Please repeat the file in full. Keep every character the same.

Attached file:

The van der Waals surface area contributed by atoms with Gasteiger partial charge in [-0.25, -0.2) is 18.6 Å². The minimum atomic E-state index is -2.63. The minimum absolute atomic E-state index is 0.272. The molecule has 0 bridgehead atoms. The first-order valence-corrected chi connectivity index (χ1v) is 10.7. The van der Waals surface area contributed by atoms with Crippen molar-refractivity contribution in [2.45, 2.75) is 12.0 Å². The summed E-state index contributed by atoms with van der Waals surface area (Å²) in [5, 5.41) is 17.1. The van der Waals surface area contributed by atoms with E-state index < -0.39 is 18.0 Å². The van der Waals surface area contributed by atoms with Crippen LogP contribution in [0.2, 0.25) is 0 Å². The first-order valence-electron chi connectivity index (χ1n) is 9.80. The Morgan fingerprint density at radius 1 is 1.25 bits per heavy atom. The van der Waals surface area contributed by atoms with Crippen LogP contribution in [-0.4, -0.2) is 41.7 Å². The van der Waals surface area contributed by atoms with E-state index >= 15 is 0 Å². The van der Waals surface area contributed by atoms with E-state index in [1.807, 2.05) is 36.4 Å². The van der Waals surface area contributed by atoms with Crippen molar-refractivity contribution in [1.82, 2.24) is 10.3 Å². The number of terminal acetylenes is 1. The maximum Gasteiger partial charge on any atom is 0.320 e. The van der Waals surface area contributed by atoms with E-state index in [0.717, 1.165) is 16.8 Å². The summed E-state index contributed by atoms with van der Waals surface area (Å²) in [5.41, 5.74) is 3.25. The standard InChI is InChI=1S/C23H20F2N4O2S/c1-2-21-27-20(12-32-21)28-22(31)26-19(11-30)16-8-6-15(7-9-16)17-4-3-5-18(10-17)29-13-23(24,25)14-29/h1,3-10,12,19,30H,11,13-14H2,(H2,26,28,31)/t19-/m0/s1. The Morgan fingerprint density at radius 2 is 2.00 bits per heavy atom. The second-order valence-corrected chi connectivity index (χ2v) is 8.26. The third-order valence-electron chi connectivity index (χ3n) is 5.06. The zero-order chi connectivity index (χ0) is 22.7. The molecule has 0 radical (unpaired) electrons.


The van der Waals surface area contributed by atoms with Gasteiger partial charge in [-0.25, -0.2) is 18.6 Å². The minimum atomic E-state index is -2.63. The minimum absolute atomic E-state index is 0.272. The molecule has 0 bridgehead atoms. The first-order valence-corrected chi connectivity index (χ1v) is 10.7. The van der Waals surface area contributed by atoms with Crippen molar-refractivity contribution in [2.45, 2.75) is 12.0 Å². The summed E-state index contributed by atoms with van der Waals surface area (Å²) in [5, 5.41) is 17.1. The van der Waals surface area contributed by atoms with E-state index < -0.39 is 18.0 Å². The van der Waals surface area contributed by atoms with Crippen LogP contribution in [0.2, 0.25) is 0 Å². The first-order valence-electron chi connectivity index (χ1n) is 9.80. The Morgan fingerprint density at radius 1 is 1.25 bits per heavy atom. The van der Waals surface area contributed by atoms with Crippen LogP contribution in [-0.4, -0.2) is 41.7 Å². The van der Waals surface area contributed by atoms with E-state index >= 15 is 0 Å². The van der Waals surface area contributed by atoms with E-state index in [1.807, 2.05) is 36.4 Å². The van der Waals surface area contributed by atoms with Crippen molar-refractivity contribution in [1.82, 2.24) is 10.3 Å². The number of terminal acetylenes is 1. The maximum Gasteiger partial charge on any atom is 0.320 e. The van der Waals surface area contributed by atoms with E-state index in [0.717, 1.165) is 16.8 Å². The summed E-state index contributed by atoms with van der Waals surface area (Å²) in [5.41, 5.74) is 3.25. The standard InChI is InChI=1S/C23H20F2N4O2S/c1-2-21-27-20(12-32-21)28-22(31)26-19(11-30)16-8-6-15(7-9-16)17-4-3-5-18(10-17)29-13-23(24,25)14-29/h1,3-10,12,19,30H,11,13-14H2,(H2,26,28,31)/t19-/m0/s1. The Morgan fingerprint density at radius 2 is 2.00 bits per heavy atom. The second-order valence-corrected chi connectivity index (χ2v) is 8.26. The third-order valence-electron chi connectivity index (χ3n) is 5.06. The zero-order chi connectivity index (χ0) is 22.7. The molecule has 0 radical (unpaired) electrons.